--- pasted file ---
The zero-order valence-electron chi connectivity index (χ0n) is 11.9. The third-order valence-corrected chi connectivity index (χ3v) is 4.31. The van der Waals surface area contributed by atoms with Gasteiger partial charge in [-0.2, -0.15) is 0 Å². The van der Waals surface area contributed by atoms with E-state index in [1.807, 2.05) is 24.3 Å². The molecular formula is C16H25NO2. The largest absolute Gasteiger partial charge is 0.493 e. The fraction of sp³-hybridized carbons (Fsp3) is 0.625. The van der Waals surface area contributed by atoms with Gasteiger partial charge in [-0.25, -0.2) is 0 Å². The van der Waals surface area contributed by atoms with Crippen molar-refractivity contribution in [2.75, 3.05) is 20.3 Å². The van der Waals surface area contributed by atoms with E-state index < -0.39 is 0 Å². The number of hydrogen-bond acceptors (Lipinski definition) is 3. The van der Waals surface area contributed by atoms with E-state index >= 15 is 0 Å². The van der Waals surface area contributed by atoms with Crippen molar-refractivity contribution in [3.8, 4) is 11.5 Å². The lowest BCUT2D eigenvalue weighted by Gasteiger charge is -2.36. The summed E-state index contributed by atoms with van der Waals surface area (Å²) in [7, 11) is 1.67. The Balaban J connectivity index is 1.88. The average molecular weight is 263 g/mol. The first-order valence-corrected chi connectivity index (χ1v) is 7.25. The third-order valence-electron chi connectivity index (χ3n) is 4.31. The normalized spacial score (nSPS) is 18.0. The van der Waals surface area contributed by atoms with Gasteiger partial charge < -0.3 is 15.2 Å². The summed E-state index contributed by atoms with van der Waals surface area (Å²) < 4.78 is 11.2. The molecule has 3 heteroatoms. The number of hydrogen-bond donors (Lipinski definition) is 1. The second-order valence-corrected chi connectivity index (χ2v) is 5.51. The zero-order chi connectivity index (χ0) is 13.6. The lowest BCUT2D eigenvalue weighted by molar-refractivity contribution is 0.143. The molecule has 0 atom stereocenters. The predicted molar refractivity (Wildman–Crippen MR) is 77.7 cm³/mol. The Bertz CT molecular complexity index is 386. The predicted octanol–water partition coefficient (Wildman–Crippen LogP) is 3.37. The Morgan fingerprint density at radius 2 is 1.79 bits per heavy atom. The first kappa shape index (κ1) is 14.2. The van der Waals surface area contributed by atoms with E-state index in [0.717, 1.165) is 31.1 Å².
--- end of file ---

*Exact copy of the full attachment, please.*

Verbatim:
The zero-order valence-electron chi connectivity index (χ0n) is 11.9. The third-order valence-corrected chi connectivity index (χ3v) is 4.31. The van der Waals surface area contributed by atoms with Gasteiger partial charge in [-0.2, -0.15) is 0 Å². The van der Waals surface area contributed by atoms with E-state index in [1.807, 2.05) is 24.3 Å². The molecular formula is C16H25NO2. The largest absolute Gasteiger partial charge is 0.493 e. The fraction of sp³-hybridized carbons (Fsp3) is 0.625. The van der Waals surface area contributed by atoms with Gasteiger partial charge in [-0.25, -0.2) is 0 Å². The van der Waals surface area contributed by atoms with Crippen molar-refractivity contribution in [2.75, 3.05) is 20.3 Å². The van der Waals surface area contributed by atoms with E-state index < -0.39 is 0 Å². The number of hydrogen-bond acceptors (Lipinski definition) is 3. The van der Waals surface area contributed by atoms with E-state index >= 15 is 0 Å². The van der Waals surface area contributed by atoms with Crippen molar-refractivity contribution in [3.8, 4) is 11.5 Å². The lowest BCUT2D eigenvalue weighted by Gasteiger charge is -2.36. The summed E-state index contributed by atoms with van der Waals surface area (Å²) in [7, 11) is 1.67. The Balaban J connectivity index is 1.88. The average molecular weight is 263 g/mol. The first-order valence-corrected chi connectivity index (χ1v) is 7.25. The third-order valence-electron chi connectivity index (χ3n) is 4.31. The normalized spacial score (nSPS) is 18.0. The van der Waals surface area contributed by atoms with Gasteiger partial charge < -0.3 is 15.2 Å². The summed E-state index contributed by atoms with van der Waals surface area (Å²) < 4.78 is 11.2. The molecule has 3 heteroatoms. The number of hydrogen-bond donors (Lipinski definition) is 1. The second-order valence-corrected chi connectivity index (χ2v) is 5.51. The zero-order chi connectivity index (χ0) is 13.6. The lowest BCUT2D eigenvalue weighted by molar-refractivity contribution is 0.143. The molecule has 0 atom stereocenters. The predicted molar refractivity (Wildman–Crippen MR) is 77.7 cm³/mol. The Bertz CT molecular complexity index is 386. The predicted octanol–water partition coefficient (Wildman–Crippen LogP) is 3.37. The Morgan fingerprint density at radius 2 is 1.79 bits per heavy atom. The first kappa shape index (κ1) is 14.2. The van der Waals surface area contributed by atoms with E-state index in [0.717, 1.165) is 31.1 Å².